Objectives: Recreational opportunities and facilities

Many recreation opportunities exist in the Carbon River Corridor, especially within the area’s national forest and national park. There is great pressure from the public and local user groups to increase recreational access for hiking, biking, and off-road vehicles; in the 2020 public survey, 27% of respondents requested additional hiking opportunities, 22% requested additional ORV opportunities and 17% requested mountain biking facilities. Expansion, however, should only take place as services and infrastructure exist to support increased use of the area.

Objectives: Informational and educational resources

Information about recreational opportunities, trails and other amenities in the Carbon River Corridor is hard to find both inside and outside of the corridor. A few brochures and maps have been created over the years but were not widely available and are now out-of-date. Information provided online by various organizations about available amenities and key interest areas is generally vague and often incorrect. Gateway cities and towns as well as public agencies will work together to create a comprehensive branding and marketing effort that identifies recreational opportunities that exist within the corridor, to clarify expectations and to provide needed information for visitors before they journey to this area and after they arrive.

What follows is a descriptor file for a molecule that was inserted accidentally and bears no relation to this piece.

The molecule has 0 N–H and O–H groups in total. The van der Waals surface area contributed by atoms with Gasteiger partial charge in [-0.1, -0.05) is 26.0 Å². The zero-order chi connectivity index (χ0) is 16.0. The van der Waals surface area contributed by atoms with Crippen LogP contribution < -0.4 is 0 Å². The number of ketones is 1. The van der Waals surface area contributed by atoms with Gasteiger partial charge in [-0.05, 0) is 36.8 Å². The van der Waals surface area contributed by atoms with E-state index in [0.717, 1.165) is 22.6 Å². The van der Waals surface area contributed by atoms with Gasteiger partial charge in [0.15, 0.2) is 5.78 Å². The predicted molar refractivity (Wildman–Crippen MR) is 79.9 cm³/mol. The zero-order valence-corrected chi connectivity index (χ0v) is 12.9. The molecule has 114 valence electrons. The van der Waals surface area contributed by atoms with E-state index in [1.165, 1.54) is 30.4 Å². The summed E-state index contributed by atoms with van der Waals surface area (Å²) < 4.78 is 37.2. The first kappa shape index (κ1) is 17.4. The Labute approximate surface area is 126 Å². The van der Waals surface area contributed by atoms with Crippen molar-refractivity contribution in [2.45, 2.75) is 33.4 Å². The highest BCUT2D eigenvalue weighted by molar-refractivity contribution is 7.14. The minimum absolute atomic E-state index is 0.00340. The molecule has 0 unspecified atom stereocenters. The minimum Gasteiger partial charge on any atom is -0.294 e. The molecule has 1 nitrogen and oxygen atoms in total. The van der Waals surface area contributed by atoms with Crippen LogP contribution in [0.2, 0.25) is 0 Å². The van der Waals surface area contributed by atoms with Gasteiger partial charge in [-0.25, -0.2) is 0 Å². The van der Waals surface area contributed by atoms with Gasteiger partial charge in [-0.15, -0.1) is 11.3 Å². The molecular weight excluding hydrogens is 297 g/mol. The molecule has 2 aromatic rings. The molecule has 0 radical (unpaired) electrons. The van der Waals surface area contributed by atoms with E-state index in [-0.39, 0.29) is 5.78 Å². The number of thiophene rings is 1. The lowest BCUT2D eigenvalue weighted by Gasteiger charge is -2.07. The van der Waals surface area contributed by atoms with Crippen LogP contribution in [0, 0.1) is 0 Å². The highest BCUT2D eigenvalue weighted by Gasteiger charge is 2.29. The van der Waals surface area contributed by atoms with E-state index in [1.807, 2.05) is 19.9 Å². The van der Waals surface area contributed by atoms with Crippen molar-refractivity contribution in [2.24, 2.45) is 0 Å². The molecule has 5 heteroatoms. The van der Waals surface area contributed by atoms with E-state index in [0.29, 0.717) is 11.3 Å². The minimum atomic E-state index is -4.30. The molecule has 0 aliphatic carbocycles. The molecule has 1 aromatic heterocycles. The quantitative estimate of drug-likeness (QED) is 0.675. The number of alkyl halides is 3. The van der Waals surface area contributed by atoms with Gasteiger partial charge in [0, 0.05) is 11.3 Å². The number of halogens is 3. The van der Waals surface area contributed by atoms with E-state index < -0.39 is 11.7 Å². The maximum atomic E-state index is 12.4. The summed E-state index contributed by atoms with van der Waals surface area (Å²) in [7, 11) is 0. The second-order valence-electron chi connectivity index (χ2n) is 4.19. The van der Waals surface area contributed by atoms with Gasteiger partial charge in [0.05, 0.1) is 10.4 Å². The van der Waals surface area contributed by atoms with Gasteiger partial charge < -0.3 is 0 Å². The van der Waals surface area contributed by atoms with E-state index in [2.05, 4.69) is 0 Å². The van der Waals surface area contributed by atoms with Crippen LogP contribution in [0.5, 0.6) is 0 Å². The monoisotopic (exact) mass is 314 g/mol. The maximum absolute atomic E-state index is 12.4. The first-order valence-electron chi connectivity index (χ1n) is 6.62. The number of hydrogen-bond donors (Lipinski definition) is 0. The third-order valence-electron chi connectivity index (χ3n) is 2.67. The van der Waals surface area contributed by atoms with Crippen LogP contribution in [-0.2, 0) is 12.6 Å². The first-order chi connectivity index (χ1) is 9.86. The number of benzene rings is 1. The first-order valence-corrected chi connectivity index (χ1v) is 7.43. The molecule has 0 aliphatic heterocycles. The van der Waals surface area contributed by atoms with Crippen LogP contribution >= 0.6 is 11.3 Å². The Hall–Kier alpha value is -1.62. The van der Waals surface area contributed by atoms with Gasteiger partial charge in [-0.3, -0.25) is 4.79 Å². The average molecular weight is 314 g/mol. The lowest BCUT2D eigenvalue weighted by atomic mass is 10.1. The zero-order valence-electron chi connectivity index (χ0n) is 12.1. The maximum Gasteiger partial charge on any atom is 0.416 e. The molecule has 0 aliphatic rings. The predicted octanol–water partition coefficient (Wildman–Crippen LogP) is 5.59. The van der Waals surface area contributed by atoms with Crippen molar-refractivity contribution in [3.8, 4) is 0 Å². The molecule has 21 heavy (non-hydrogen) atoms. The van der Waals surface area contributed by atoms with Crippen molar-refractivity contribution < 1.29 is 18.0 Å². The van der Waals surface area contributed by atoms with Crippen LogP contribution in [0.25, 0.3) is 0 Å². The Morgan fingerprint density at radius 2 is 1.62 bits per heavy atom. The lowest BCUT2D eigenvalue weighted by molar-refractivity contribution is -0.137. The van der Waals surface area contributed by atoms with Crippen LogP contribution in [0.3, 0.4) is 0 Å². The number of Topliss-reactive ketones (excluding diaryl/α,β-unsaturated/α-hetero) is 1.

This objectives includes three sub-categories of actions: General Information, Branding and Tourism, and Signage.

Objectives: Natural and historical conservation

The Carbon River Corridor is home to one of the last inland old-growth rainforests in Western Washington. The Carbon River Corridor also has a rich cultural and economic legacy. Attempts to balance the recreation needs and interests of visitors with efforts to conserve the corridor’s natural, historic, and cultural areas have had mixed results.

This objective includes two components: Mapping and Conservation. The following actions will be undertaken to improve public awareness of the natural, historic, and cultural value of this area:


At this point in the process, we are seeking input on the strategy for implementing the actions outlined in this plan. We have had broad participation by public agencies, major landowners, diverse stakeholders, local residents, and corridor visitors who have shared their perspectives about how best to position the region to meet the demands of growing recreation use and development in the corridor over the next 10 years.

The broad range of priority actions and objectives identified through this process provide multiple opportunities for teamwork amongst these divergent groups, while recognizing that each Steering Committee member organization has a unique mission, goals and funding mechanisms which will result in differences in how actions will be implemented.

Read this section for more information on:

  • Coordination moving forward
  • Implementing short-term actions
  • Opportunities for other partners to explore
  • Funding opportunities
  • Outreach